The Vatican out of money? Heavens no, says pope's financial adviser

2019-10-23 05:40
Pope Francis at the Apostolic palace overlooking St. Peter's Square in the Vatican. (Vincenzo Pinto/AFP)

Pope Francis at the Apostolic palace overlooking St. Peter's Square in the Vatican. (Vincenzo Pinto/AFP)

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Pope Francis's economic adviser on Tuesday denied reports the Vatican was at risk of default, saying the allegations were part of a campaign to discredit the pontiff.

"To say that the Vatican is at danger of default is false," said Honduran Cardinal Oscar Maradiaga, who heads a group of six cardinals that advise Francis on economic reforms within the Catholic Church's governing body.

"It seems to me there is a discrediting strategy underway," he said in an interview with the Repubblica newspaper.

Maradiaga was reacting to allegations in a book by Italian journalist Gianluigi Nuzzi, who claims to have seen internal documents that show the Vatican's finances are in a dire state and the institution is "at risk of default".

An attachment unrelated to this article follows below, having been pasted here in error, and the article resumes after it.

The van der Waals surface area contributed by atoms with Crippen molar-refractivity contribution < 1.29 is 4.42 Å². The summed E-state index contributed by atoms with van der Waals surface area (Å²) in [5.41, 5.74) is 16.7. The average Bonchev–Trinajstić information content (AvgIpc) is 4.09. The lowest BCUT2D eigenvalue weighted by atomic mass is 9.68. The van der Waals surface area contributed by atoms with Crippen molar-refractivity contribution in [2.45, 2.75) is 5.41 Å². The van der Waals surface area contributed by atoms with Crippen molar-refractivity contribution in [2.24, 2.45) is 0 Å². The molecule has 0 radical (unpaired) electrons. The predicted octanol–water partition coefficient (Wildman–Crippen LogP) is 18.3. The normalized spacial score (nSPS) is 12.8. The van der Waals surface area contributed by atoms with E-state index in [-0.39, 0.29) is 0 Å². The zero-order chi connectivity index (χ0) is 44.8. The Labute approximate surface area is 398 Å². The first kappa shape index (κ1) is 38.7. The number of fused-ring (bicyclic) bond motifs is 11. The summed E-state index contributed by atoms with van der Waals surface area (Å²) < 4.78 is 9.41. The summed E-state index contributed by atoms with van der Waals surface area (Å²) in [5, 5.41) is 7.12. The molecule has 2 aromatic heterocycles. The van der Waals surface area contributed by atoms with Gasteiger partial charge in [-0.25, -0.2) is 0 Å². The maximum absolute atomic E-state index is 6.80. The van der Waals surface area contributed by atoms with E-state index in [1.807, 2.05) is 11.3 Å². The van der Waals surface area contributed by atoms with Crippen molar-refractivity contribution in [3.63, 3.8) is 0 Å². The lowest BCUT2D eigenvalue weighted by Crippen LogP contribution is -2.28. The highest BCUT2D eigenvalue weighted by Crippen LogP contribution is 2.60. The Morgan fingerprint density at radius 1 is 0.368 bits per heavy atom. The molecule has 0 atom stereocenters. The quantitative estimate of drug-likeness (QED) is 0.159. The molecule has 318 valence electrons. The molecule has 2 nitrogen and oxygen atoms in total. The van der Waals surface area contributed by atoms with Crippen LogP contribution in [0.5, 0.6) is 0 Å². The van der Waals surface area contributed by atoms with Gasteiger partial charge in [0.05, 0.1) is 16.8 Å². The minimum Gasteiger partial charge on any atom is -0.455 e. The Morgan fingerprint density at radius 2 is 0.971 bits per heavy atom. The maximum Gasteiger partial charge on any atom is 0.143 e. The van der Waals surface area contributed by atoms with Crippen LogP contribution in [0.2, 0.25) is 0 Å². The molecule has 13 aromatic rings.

"They want to undermine the pontificate: First by depicting a Church made up mainly of paedophiles, and now by showing economic negligence. But it's not true," Maradiaga said.

Nuzzi has made a name for himself by publishing a series of books on Vatican financial scandals. In his latest, published on Monday, he analyses the Vatican's books for 2018, showing them to be in the red and getting worse.

The book says APSA, a department of the Holy See which oversees real estate and investments, had a deficit of nearly 44m euros ($49m) in 2018, compared to 32m the previous year.

Nuzzi said the real estate portfolio was worth an estimated 2.7bn euros and was badly managed.

Some 800 properties were lying empty, he said, while 15% of the 3 200 rented properties were being let for free, and others were being rented out below market prices.

An internal report by the pope's advisors, quoted in the book, warns that the Vatican "deficit is recurrent and structural, and has reached worrying levels, with a risk of default if urgent action is not taken". 

APSA head Bishop Nunzio Galantino also rebuffed the book's findings.

"There is neither backruptcy nor default," just a need for a savings plan "to contain expenses", he told the Avvenire daily.

Read more on:    pope francis  |  vatican city
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